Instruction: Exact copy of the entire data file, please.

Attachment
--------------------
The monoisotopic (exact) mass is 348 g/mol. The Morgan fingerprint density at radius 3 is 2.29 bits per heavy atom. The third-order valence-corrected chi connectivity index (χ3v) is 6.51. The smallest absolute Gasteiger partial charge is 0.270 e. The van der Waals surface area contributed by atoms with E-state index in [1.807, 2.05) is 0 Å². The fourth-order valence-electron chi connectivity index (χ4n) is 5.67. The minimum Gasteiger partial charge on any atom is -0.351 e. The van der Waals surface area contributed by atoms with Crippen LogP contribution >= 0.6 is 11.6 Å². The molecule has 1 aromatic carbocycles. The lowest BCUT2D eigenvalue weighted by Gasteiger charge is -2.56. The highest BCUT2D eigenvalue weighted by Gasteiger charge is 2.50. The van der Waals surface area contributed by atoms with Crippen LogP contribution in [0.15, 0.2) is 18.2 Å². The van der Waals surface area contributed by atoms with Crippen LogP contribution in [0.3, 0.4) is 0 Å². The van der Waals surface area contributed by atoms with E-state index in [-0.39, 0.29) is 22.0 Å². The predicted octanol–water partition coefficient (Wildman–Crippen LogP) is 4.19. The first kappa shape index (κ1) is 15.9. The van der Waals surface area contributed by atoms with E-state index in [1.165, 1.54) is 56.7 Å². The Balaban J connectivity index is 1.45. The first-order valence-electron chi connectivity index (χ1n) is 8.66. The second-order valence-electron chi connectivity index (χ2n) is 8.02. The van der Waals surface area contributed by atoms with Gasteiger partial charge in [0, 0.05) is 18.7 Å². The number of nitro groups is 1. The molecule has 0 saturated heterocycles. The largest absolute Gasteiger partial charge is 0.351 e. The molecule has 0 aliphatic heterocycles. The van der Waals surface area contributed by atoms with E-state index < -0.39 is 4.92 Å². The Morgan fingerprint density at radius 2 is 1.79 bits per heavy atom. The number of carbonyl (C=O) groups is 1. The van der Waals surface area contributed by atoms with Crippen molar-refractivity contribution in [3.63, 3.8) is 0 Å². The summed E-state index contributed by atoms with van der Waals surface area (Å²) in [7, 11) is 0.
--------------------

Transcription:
The monoisotopic (exact) mass is 348 g/mol. The Morgan fingerprint density at radius 3 is 2.29 bits per heavy atom. The third-order valence-corrected chi connectivity index (χ3v) is 6.51. The smallest absolute Gasteiger partial charge is 0.270 e. The van der Waals surface area contributed by atoms with E-state index in [1.807, 2.05) is 0 Å². The fourth-order valence-electron chi connectivity index (χ4n) is 5.67. The minimum Gasteiger partial charge on any atom is -0.351 e. The van der Waals surface area contributed by atoms with Crippen LogP contribution >= 0.6 is 11.6 Å². The molecule has 1 aromatic carbocycles. The lowest BCUT2D eigenvalue weighted by Gasteiger charge is -2.56. The highest BCUT2D eigenvalue weighted by Gasteiger charge is 2.50. The van der Waals surface area contributed by atoms with Crippen LogP contribution in [0.15, 0.2) is 18.2 Å². The van der Waals surface area contributed by atoms with Crippen LogP contribution in [0.3, 0.4) is 0 Å². The van der Waals surface area contributed by atoms with E-state index in [-0.39, 0.29) is 22.0 Å². The predicted octanol–water partition coefficient (Wildman–Crippen LogP) is 4.19. The first kappa shape index (κ1) is 15.9. The van der Waals surface area contributed by atoms with E-state index in [1.165, 1.54) is 56.7 Å². The Balaban J connectivity index is 1.45. The first-order valence-electron chi connectivity index (χ1n) is 8.66. The second-order valence-electron chi connectivity index (χ2n) is 8.02. The van der Waals surface area contributed by atoms with Gasteiger partial charge in [0, 0.05) is 18.7 Å². The number of nitro groups is 1. The molecule has 0 saturated heterocycles. The largest absolute Gasteiger partial charge is 0.351 e. The molecule has 0 aliphatic heterocycles. The van der Waals surface area contributed by atoms with E-state index < -0.39 is 4.92 Å². The Morgan fingerprint density at radius 2 is 1.79 bits per heavy atom. The number of carbonyl (C=O) groups is 1. The van der Waals surface area contributed by atoms with Crippen molar-refractivity contribution in [3.63, 3.8) is 0 Å². The summed E-state index contributed by atoms with van der Waals surface area (Å²) in [7, 11) is 0.